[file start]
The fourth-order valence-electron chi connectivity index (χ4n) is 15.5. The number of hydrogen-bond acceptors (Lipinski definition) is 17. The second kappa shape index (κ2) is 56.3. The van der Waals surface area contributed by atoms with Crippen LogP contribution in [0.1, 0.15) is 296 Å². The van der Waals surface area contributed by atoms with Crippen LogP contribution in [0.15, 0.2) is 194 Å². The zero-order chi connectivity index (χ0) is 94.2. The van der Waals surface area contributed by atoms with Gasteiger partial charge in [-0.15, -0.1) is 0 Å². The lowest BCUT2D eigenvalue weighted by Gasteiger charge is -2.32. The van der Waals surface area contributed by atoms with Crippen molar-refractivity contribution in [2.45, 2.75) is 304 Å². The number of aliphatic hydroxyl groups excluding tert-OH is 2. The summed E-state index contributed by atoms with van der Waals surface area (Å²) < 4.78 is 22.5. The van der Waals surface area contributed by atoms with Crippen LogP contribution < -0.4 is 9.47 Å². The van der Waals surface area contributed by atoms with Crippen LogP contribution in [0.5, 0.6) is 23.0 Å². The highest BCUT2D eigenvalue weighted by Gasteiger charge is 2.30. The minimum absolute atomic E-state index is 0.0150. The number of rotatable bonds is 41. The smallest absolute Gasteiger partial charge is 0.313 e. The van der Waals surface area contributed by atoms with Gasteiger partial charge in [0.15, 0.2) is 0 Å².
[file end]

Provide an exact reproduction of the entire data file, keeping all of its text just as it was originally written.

The fourth-order valence-electron chi connectivity index (χ4n) is 15.5. The number of hydrogen-bond acceptors (Lipinski definition) is 17. The second kappa shape index (κ2) is 56.3. The van der Waals surface area contributed by atoms with Crippen LogP contribution in [0.1, 0.15) is 296 Å². The van der Waals surface area contributed by atoms with Crippen LogP contribution in [0.15, 0.2) is 194 Å². The zero-order chi connectivity index (χ0) is 94.2. The van der Waals surface area contributed by atoms with Gasteiger partial charge in [-0.15, -0.1) is 0 Å². The lowest BCUT2D eigenvalue weighted by Gasteiger charge is -2.32. The van der Waals surface area contributed by atoms with Crippen molar-refractivity contribution in [2.45, 2.75) is 304 Å². The number of aliphatic hydroxyl groups excluding tert-OH is 2. The summed E-state index contributed by atoms with van der Waals surface area (Å²) < 4.78 is 22.5. The van der Waals surface area contributed by atoms with Crippen LogP contribution < -0.4 is 9.47 Å². The van der Waals surface area contributed by atoms with Crippen LogP contribution in [0.5, 0.6) is 23.0 Å². The highest BCUT2D eigenvalue weighted by Gasteiger charge is 2.30. The minimum absolute atomic E-state index is 0.0150. The number of rotatable bonds is 41. The smallest absolute Gasteiger partial charge is 0.313 e. The van der Waals surface area contributed by atoms with Gasteiger partial charge in [0.15, 0.2) is 0 Å².